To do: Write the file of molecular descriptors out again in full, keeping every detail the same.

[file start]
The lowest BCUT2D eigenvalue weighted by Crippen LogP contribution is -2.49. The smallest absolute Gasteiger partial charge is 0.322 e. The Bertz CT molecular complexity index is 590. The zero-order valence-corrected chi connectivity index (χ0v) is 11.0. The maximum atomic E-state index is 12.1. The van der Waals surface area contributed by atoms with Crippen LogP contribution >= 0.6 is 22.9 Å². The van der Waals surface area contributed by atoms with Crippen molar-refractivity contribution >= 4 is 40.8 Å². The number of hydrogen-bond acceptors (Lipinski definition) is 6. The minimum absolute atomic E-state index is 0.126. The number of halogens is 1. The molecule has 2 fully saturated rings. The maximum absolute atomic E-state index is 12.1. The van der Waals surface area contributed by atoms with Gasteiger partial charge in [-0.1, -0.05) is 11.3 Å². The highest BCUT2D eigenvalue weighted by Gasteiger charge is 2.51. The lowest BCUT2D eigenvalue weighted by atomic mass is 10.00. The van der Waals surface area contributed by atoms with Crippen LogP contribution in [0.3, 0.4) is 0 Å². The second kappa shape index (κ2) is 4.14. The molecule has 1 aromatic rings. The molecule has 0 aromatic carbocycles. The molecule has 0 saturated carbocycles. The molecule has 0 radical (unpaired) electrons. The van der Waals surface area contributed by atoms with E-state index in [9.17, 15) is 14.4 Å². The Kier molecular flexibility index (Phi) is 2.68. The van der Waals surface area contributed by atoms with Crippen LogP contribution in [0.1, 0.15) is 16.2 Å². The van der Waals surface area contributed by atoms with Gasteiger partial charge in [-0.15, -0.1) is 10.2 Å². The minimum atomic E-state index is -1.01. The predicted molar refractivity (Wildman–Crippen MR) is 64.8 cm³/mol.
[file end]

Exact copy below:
The lowest BCUT2D eigenvalue weighted by Crippen LogP contribution is -2.49. The smallest absolute Gasteiger partial charge is 0.322 e. The Bertz CT molecular complexity index is 590. The zero-order valence-corrected chi connectivity index (χ0v) is 11.0. The maximum atomic E-state index is 12.1. The van der Waals surface area contributed by atoms with Crippen LogP contribution >= 0.6 is 22.9 Å². The van der Waals surface area contributed by atoms with Crippen molar-refractivity contribution >= 4 is 40.8 Å². The number of hydrogen-bond acceptors (Lipinski definition) is 6. The minimum absolute atomic E-state index is 0.126. The number of halogens is 1. The molecule has 2 fully saturated rings. The maximum absolute atomic E-state index is 12.1. The van der Waals surface area contributed by atoms with Gasteiger partial charge in [-0.1, -0.05) is 11.3 Å². The highest BCUT2D eigenvalue weighted by Gasteiger charge is 2.51. The lowest BCUT2D eigenvalue weighted by atomic mass is 10.00. The van der Waals surface area contributed by atoms with Crippen LogP contribution in [0.3, 0.4) is 0 Å². The second kappa shape index (κ2) is 4.14. The molecule has 1 aromatic rings. The molecule has 0 aromatic carbocycles. The molecule has 0 saturated carbocycles. The molecule has 0 radical (unpaired) electrons. The van der Waals surface area contributed by atoms with E-state index in [9.17, 15) is 14.4 Å². The Kier molecular flexibility index (Phi) is 2.68. The van der Waals surface area contributed by atoms with Crippen LogP contribution in [0.1, 0.15) is 16.2 Å². The van der Waals surface area contributed by atoms with Gasteiger partial charge in [-0.15, -0.1) is 10.2 Å². The minimum atomic E-state index is -1.01. The predicted molar refractivity (Wildman–Crippen MR) is 64.8 cm³/mol.